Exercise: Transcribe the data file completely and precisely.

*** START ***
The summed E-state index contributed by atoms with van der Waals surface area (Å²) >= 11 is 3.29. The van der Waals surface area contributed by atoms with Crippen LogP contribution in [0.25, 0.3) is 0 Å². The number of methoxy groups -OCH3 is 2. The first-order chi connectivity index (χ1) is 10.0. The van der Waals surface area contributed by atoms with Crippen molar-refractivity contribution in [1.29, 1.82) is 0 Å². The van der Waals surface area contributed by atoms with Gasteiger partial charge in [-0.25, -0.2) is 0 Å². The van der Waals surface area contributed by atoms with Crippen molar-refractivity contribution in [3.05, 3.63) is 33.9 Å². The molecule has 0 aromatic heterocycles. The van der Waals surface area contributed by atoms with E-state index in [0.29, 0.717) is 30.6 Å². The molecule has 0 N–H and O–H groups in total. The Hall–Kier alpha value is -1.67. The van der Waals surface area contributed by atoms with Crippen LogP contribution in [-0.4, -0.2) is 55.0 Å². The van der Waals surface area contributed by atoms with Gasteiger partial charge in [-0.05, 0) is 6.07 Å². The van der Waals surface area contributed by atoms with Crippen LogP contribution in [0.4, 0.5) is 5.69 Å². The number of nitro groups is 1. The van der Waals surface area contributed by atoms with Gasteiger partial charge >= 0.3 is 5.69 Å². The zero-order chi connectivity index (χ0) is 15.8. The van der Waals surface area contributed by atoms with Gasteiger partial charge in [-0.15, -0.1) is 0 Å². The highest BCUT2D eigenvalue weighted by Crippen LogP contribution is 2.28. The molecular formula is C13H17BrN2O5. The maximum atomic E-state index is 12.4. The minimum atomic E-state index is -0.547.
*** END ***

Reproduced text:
The summed E-state index contributed by atoms with van der Waals surface area (Å²) >= 11 is 3.29. The van der Waals surface area contributed by atoms with Crippen LogP contribution in [0.25, 0.3) is 0 Å². The number of methoxy groups -OCH3 is 2. The first-order chi connectivity index (χ1) is 10.0. The van der Waals surface area contributed by atoms with Crippen molar-refractivity contribution in [1.29, 1.82) is 0 Å². The van der Waals surface area contributed by atoms with Gasteiger partial charge in [-0.25, -0.2) is 0 Å². The van der Waals surface area contributed by atoms with Crippen molar-refractivity contribution in [3.05, 3.63) is 33.9 Å². The molecule has 0 aromatic heterocycles. The van der Waals surface area contributed by atoms with E-state index in [0.29, 0.717) is 30.6 Å². The molecule has 0 N–H and O–H groups in total. The Hall–Kier alpha value is -1.67. The van der Waals surface area contributed by atoms with Crippen LogP contribution in [-0.4, -0.2) is 55.0 Å². The van der Waals surface area contributed by atoms with Gasteiger partial charge in [-0.05, 0) is 6.07 Å². The van der Waals surface area contributed by atoms with Crippen LogP contribution in [0.4, 0.5) is 5.69 Å². The number of nitro groups is 1. The van der Waals surface area contributed by atoms with Gasteiger partial charge >= 0.3 is 5.69 Å². The zero-order chi connectivity index (χ0) is 15.8. The van der Waals surface area contributed by atoms with Gasteiger partial charge in [-0.15, -0.1) is 0 Å². The highest BCUT2D eigenvalue weighted by Crippen LogP contribution is 2.28. The molecular formula is C13H17BrN2O5. The maximum atomic E-state index is 12.4. The minimum atomic E-state index is -0.547.